America’s problems arise from cultural and economic issues. When native population falls below replacement thresholds, immigration raises cultural concerns.
You want unilateral disarmament. If you adopt his tactics, you don’t stop him, you replace him. You want the people in power to accept limits, which means that you have to accept limits.
Lyndon Johnson lied about the Tonkin, but he gave you the tools to confront him. He never isn’t that it didn’t make a difference.The present situation is an attack on the way the executive branch functions (1:14 min).
Fox News accused CNN of manipulating the town hall questions. (1:16 min)
On the matter of the FISA warrents, it was obvious to everyone that Trump was engaged in contacts with Russian intelligence and was surrounded by people with Russian ties. When Henry Wallace ran in 1948, his campaign was staffed with foreign agents. Charles Limburg accepted a Natzi medal. Carter Page was signaling that he wanted to be used. If that person were on the left, we would recognize the symptoms. (1:20 min)
The president doesn’t pretend to represent all citizens—just his most hardcore supporters.
.. Trump has carved out for himself a uniquely agonistic and tribalistic persona. He’s polarizing, and proud of it.
.. To win the presidency, you first need to win the support of a major political party, which means having a partisan identity. But once in power, the commander in chief is supposed to preside over the whole nation, not just those who voted for him.
.. But Trump has decided to forgo any attempt at conciliation. Instead, he’s run a bluntly partisan presidency, where his rhetoric is geared toward pleasing fanatical Fox News viewers more than creating a broad coalition. It’s a peculiarity of Trump’s behavior that he talks openly about his base, not even pretending to be the president of all Americans.
.. “The ugly truth is that white nationalists, the KKK, neo-Nazis and other bigots are indeed part of the Trump base,” columnist Brent Budowsky argued at The Hill. “Trump should throw these bigots out of his base. He should say he does not want their support. He should name names and name hate groups, loudly and repeatedly, and say he does not want their votes, their support, their praise and that he believes they are a stain on America.”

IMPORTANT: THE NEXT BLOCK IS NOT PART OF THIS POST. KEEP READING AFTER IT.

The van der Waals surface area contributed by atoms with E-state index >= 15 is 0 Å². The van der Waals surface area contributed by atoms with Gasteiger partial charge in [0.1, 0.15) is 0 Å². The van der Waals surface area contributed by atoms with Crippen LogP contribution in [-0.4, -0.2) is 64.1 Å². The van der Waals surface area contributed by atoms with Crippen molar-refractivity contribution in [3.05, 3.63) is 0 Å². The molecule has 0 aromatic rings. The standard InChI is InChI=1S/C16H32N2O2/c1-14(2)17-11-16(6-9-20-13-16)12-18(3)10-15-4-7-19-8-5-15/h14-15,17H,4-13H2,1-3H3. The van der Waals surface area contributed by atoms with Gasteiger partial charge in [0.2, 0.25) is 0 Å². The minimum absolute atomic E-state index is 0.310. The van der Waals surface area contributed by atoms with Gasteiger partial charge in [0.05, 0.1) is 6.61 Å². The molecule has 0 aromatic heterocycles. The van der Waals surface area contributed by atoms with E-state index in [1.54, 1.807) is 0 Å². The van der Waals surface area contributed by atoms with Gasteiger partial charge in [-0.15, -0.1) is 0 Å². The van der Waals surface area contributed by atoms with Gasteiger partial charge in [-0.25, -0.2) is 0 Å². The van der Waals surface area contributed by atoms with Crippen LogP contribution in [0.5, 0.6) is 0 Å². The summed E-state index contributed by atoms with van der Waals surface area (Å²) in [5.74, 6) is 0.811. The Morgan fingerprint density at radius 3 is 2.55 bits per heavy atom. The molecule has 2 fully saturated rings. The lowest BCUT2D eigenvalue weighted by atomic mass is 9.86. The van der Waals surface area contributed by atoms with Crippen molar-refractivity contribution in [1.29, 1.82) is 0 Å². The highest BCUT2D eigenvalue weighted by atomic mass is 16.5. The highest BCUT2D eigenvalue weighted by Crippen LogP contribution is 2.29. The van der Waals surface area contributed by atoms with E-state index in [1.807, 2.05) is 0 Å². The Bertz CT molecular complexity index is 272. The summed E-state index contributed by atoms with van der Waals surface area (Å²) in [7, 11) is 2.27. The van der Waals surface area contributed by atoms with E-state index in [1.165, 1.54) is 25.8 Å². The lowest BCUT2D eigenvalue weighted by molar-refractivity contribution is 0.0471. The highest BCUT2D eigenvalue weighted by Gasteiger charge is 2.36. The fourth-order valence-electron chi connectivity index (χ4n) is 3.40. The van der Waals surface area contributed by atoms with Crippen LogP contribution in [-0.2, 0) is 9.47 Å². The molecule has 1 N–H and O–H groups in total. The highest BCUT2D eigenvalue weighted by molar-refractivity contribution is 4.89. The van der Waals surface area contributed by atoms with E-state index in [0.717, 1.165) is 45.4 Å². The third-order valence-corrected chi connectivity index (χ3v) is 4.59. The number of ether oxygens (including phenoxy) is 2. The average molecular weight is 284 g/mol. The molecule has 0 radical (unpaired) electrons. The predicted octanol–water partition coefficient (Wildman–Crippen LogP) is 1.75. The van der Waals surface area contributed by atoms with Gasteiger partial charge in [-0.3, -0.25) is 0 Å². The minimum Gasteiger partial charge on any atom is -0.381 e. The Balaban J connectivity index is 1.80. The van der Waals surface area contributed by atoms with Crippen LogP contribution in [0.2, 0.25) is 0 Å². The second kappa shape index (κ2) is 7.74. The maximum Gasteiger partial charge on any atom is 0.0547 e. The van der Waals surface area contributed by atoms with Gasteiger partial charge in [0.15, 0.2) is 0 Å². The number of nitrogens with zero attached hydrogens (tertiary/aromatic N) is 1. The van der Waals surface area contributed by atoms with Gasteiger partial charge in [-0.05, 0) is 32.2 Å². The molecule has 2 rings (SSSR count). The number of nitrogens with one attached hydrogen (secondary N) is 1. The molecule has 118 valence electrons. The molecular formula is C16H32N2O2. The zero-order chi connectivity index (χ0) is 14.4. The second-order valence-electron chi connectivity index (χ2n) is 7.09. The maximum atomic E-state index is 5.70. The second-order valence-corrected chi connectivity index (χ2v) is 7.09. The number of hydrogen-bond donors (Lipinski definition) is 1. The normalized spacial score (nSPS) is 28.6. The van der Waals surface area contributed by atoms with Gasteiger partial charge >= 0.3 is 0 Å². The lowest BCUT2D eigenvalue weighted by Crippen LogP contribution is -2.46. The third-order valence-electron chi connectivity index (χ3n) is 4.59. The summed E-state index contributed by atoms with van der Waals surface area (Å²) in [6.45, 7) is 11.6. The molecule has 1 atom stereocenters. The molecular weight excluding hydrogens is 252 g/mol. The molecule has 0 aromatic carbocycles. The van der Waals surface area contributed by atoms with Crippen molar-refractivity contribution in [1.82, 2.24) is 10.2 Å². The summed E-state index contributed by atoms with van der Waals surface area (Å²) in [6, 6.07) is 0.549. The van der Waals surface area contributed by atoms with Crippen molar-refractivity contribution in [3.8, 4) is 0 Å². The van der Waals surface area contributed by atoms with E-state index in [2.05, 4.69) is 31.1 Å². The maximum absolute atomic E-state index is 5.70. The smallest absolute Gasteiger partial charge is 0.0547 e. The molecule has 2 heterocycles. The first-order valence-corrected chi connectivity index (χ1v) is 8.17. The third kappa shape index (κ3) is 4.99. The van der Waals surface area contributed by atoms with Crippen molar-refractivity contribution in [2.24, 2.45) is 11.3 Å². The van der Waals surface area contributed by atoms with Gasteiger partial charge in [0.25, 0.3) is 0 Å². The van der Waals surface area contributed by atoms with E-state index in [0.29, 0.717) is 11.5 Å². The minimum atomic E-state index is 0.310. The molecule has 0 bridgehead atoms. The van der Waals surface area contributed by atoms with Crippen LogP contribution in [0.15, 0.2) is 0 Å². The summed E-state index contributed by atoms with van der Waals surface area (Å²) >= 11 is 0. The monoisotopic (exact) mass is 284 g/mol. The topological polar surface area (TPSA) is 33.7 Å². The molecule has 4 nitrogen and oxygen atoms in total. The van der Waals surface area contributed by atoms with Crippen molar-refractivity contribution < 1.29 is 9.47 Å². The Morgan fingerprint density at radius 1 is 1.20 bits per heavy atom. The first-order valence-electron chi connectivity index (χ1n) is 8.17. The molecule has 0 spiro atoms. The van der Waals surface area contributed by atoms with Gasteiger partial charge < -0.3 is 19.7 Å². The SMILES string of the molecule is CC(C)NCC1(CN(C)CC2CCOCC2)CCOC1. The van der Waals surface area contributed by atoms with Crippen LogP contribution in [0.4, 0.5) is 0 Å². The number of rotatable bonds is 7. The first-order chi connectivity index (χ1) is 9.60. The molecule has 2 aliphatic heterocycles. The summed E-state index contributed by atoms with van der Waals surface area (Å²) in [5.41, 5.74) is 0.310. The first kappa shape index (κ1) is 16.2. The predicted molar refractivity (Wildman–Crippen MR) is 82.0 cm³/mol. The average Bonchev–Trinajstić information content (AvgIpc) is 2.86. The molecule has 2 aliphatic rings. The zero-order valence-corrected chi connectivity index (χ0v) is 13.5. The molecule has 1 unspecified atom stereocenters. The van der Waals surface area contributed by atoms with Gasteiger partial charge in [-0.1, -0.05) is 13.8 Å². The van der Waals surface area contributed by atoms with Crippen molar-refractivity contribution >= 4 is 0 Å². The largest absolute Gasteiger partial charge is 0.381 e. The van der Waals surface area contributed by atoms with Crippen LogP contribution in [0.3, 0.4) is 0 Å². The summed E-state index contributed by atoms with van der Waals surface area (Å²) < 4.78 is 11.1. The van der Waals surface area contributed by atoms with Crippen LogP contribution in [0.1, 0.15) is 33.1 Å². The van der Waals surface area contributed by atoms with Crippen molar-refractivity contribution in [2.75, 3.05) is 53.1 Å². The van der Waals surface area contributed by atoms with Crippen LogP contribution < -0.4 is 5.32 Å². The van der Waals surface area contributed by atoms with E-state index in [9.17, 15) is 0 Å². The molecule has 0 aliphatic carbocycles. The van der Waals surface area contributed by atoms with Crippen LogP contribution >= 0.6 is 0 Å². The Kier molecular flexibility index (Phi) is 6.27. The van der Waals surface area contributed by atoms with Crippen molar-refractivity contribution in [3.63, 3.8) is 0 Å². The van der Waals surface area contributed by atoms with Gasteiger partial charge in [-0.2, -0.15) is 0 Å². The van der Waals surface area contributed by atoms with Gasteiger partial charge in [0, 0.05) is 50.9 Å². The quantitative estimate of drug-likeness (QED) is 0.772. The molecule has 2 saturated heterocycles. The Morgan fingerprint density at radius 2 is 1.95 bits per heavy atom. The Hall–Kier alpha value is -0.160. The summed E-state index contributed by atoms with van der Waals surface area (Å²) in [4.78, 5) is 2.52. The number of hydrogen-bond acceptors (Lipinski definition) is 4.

.. Rather than heeding such advice, Trump is moving in the opposite direction—and paying a political price for it.
.. As the president is increasingly criticized from outside his base, he’ll increasingly use his passionate fans as a political shield. And as Charlottesville proves, if those fans end up killing someone, the president will defend them. Caught in the closed loop of fan-servicing, Trump is setting the nation on a path toward further radicalization and further violence.
President Trump sees himself as the antithesis of President Obama, and that’s true in ways large and small. Both men, however, share a fondness for the identity politics that continue to poison U.S. race relations.
.. his initial reaction also evinced an Obama-like reluctance to denounce despicable behavior forcefully and in no uncertain terms.
- When five policemen were gunned down in Dallas last year, Mr. Obama said there was no justification for violence against law enforcement—but then he added a comment about racial inequity in the criminal-justice system.
- After violent demonstrators pillaged Baltimore in 2015 following the death of a black man in police custody, Mr. Obama dutifully condemned the rioters—but not without also noting that “we have seen too many instances of what appears to be police officers interacting with individuals, primarily African-American, often poor, in ways that raise troubling questions.”
What we heard from Mr. Trump on Saturday, when he said “many sides” were to blame for what took place in Charlottesville, was more of the same equivocation.
Both presidents were less interested in moral clarity than in placating fringe groups out of political expediency. The difference is that Mr. Obama’s caucus mostly indulged his racial innuendo, while Mr. Trump’s called him on it. That’s why the president reluctantly issued a more forceful second statement on Monday.
.. When Mr. Trump took his time last year disavowing David Duke after the former Klan leader endorsed him for president, Mr. Bannon had yet to join the campaign. Perhaps Mr. Trump’s problem is not his staff.
.. Mr. Obama’s attempts to advance black interests through heightened group identity and us-against-them rhetoric didn’t help. He embraced openly antiwhite groups like Black Lives Matter and racially polarizing figures like Al Sharpton. The subsequent rise of the alt-right may be history repeating itself.
.. Maybe the president is convinced, like many of his liberal opponents, that the alt-right carried him to victory. His behavior so far certainly suggests at much.